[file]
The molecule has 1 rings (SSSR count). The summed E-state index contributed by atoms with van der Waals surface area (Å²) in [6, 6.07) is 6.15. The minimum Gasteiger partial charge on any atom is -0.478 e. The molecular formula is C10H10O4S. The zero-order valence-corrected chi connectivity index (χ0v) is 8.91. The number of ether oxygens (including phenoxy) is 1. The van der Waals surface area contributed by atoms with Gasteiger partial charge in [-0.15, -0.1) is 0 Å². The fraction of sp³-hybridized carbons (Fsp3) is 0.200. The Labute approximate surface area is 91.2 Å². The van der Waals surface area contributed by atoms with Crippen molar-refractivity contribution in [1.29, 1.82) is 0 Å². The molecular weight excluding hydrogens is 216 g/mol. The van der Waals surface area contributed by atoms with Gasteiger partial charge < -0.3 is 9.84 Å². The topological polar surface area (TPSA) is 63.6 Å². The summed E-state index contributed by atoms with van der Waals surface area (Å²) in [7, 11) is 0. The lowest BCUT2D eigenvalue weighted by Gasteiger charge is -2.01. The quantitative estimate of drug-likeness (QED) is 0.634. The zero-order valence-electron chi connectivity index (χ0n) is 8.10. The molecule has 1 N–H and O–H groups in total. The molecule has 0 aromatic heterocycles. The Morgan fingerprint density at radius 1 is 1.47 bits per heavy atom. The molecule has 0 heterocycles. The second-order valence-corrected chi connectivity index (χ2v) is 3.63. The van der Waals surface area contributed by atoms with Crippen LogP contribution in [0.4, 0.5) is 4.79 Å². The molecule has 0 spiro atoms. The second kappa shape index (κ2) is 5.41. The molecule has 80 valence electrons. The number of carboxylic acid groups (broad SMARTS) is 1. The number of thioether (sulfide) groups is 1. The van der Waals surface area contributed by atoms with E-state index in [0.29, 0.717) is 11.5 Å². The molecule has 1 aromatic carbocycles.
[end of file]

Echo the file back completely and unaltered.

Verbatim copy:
The molecule has 1 rings (SSSR count). The summed E-state index contributed by atoms with van der Waals surface area (Å²) in [6, 6.07) is 6.15. The minimum Gasteiger partial charge on any atom is -0.478 e. The molecular formula is C10H10O4S. The zero-order valence-corrected chi connectivity index (χ0v) is 8.91. The number of ether oxygens (including phenoxy) is 1. The van der Waals surface area contributed by atoms with Gasteiger partial charge in [-0.15, -0.1) is 0 Å². The fraction of sp³-hybridized carbons (Fsp3) is 0.200. The Labute approximate surface area is 91.2 Å². The van der Waals surface area contributed by atoms with Crippen molar-refractivity contribution in [1.29, 1.82) is 0 Å². The molecular weight excluding hydrogens is 216 g/mol. The van der Waals surface area contributed by atoms with Gasteiger partial charge < -0.3 is 9.84 Å². The topological polar surface area (TPSA) is 63.6 Å². The summed E-state index contributed by atoms with van der Waals surface area (Å²) in [7, 11) is 0. The lowest BCUT2D eigenvalue weighted by Gasteiger charge is -2.01. The quantitative estimate of drug-likeness (QED) is 0.634. The zero-order valence-electron chi connectivity index (χ0n) is 8.10. The molecule has 1 N–H and O–H groups in total. The molecule has 0 aromatic heterocycles. The Morgan fingerprint density at radius 1 is 1.47 bits per heavy atom. The molecule has 0 heterocycles. The second-order valence-corrected chi connectivity index (χ2v) is 3.63. The van der Waals surface area contributed by atoms with Crippen LogP contribution in [0.4, 0.5) is 4.79 Å². The molecule has 0 spiro atoms. The second kappa shape index (κ2) is 5.41. The molecule has 80 valence electrons. The number of carboxylic acid groups (broad SMARTS) is 1. The number of thioether (sulfide) groups is 1. The van der Waals surface area contributed by atoms with E-state index in [0.29, 0.717) is 11.5 Å². The molecule has 1 aromatic carbocycles.